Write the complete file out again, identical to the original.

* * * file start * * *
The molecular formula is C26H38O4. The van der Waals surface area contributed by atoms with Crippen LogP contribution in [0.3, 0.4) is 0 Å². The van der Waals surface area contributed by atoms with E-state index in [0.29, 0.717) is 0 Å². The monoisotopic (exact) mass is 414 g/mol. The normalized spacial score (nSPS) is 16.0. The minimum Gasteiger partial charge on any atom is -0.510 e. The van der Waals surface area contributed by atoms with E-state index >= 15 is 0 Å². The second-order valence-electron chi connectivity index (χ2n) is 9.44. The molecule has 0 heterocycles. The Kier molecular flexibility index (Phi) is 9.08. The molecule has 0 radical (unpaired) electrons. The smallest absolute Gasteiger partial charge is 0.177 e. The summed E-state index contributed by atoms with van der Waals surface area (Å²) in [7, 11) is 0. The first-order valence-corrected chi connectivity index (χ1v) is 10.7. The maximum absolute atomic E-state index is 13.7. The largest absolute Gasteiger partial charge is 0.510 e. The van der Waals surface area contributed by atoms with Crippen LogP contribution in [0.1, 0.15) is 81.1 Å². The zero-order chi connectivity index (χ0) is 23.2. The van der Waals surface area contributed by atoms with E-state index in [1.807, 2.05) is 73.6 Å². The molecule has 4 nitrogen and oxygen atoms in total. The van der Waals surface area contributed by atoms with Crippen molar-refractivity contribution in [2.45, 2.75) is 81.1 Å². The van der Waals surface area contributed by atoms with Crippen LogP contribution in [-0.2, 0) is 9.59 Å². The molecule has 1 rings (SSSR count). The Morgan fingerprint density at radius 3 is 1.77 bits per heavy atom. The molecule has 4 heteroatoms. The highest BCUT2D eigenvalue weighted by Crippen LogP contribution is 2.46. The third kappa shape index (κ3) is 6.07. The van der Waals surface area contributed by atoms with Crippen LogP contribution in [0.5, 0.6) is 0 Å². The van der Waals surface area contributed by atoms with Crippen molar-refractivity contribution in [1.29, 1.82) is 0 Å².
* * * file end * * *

The molecular formula is C26H38O4. The van der Waals surface area contributed by atoms with Crippen LogP contribution in [0.3, 0.4) is 0 Å². The van der Waals surface area contributed by atoms with E-state index in [0.29, 0.717) is 0 Å². The monoisotopic (exact) mass is 414 g/mol. The normalized spacial score (nSPS) is 16.0. The minimum Gasteiger partial charge on any atom is -0.510 e. The van der Waals surface area contributed by atoms with E-state index >= 15 is 0 Å². The second-order valence-electron chi connectivity index (χ2n) is 9.44. The molecule has 0 heterocycles. The Kier molecular flexibility index (Phi) is 9.08. The molecule has 0 radical (unpaired) electrons. The smallest absolute Gasteiger partial charge is 0.177 e. The summed E-state index contributed by atoms with van der Waals surface area (Å²) in [7, 11) is 0. The first-order valence-corrected chi connectivity index (χ1v) is 10.7. The maximum absolute atomic E-state index is 13.7. The largest absolute Gasteiger partial charge is 0.510 e. The van der Waals surface area contributed by atoms with Crippen LogP contribution in [0.1, 0.15) is 81.1 Å². The zero-order chi connectivity index (χ0) is 23.2. The van der Waals surface area contributed by atoms with E-state index in [1.807, 2.05) is 73.6 Å². The molecule has 4 nitrogen and oxygen atoms in total. The van der Waals surface area contributed by atoms with Crippen molar-refractivity contribution in [2.45, 2.75) is 81.1 Å². The van der Waals surface area contributed by atoms with Crippen LogP contribution in [-0.2, 0) is 9.59 Å². The molecule has 1 rings (SSSR count). The Morgan fingerprint density at radius 3 is 1.77 bits per heavy atom. The molecule has 4 heteroatoms. The highest BCUT2D eigenvalue weighted by Crippen LogP contribution is 2.46. The third kappa shape index (κ3) is 6.07. The van der Waals surface area contributed by atoms with Crippen LogP contribution in [0.5, 0.6) is 0 Å². The van der Waals surface area contributed by atoms with Crippen molar-refractivity contribution in [1.29, 1.82) is 0 Å².